Once the citadel is built, it is vulnerable in the ordinary course of things only to parasites, flood, fire and severe surface disturbance. In Ireland, without bears, wild boar and largely without foraging pigs, severe surface disturbance is unlikely away from human construction or ploughing and digging.
Fire might not reach underground but the heat generated or the lack of oxygen might kill anyway; flood, of course, would be the biggest threat.
If a citadel should be uncovered or invaded by flood waters, some workers will rush to deal with the problem while others rush to save the young, trying to carry eggs, pupae or cocoons away in their jaws to a safe place. Some others will rush to do whatever they can for their Queen.
A black ant defends itself by running away if possible and if not, by biting. But intruders to the citadel are swarmed by biting ants. However most human skin is impervious to the bite and this species does not sting.
One day, perhaps three years from the Queen’s maiden flight, she will decide it is time to send her own children into the wider world. She will lay eggs and have these emerging grubs fed special food, which will produce males for the first time in her citadel, as well as other fertile females besides herself.
Then, one day in July or in August, she will send them out too, to start new colonies.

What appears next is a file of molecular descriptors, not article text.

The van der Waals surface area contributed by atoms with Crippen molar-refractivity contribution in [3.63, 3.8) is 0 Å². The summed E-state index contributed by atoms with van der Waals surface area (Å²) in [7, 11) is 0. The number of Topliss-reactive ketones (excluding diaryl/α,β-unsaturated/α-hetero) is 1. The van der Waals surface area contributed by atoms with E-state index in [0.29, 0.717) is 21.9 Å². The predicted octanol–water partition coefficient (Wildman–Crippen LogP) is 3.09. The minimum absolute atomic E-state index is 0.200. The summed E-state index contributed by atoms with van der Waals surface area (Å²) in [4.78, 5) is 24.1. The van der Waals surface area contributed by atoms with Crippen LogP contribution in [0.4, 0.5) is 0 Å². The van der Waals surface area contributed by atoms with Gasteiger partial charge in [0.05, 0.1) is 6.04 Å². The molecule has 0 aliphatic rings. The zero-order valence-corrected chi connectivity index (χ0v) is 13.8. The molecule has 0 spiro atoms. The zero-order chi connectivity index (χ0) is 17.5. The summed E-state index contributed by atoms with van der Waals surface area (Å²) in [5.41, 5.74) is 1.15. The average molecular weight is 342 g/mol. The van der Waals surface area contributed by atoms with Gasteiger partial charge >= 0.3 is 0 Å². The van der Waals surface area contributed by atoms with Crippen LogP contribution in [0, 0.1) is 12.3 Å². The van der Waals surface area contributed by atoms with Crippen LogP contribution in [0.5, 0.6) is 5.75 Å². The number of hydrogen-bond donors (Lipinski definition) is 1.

Lasius niger, the Black or Garden Ant, is the most common of the 21 species of ant in Ireland. It is the most common also across Europe and a sub-species, L. neoniger, is known in the USA where however, it is not one of the most numerous ant species.
Lasius niger is a very active, hardy and adaptable species, living mostly outdoors under rocks and but rarely inside houses (although it may well enter houses repeatedly if it learns of food within, especially sweet food).
In cities, its nests are to be found in parks and gardens but also under street paving stones, the workers emerging to forage from tunnels leading to the joints between the stone. When those joints are surrounded by thin lines or small heaps of bright sand in summer, one knows that the workers are clearing the tunnels for the adolescents’ flights.
Another indication is an unusual amount of seemingly erratic ant activity around a nest, though one would need to be aware of what normal activity looked like, for comparison.
The ants may delay, awaiting what they judge to be optimum conditions but someday soon, mid to late afternoon, they will take to the air, to fly, to mate, to die or to live, to start a new population.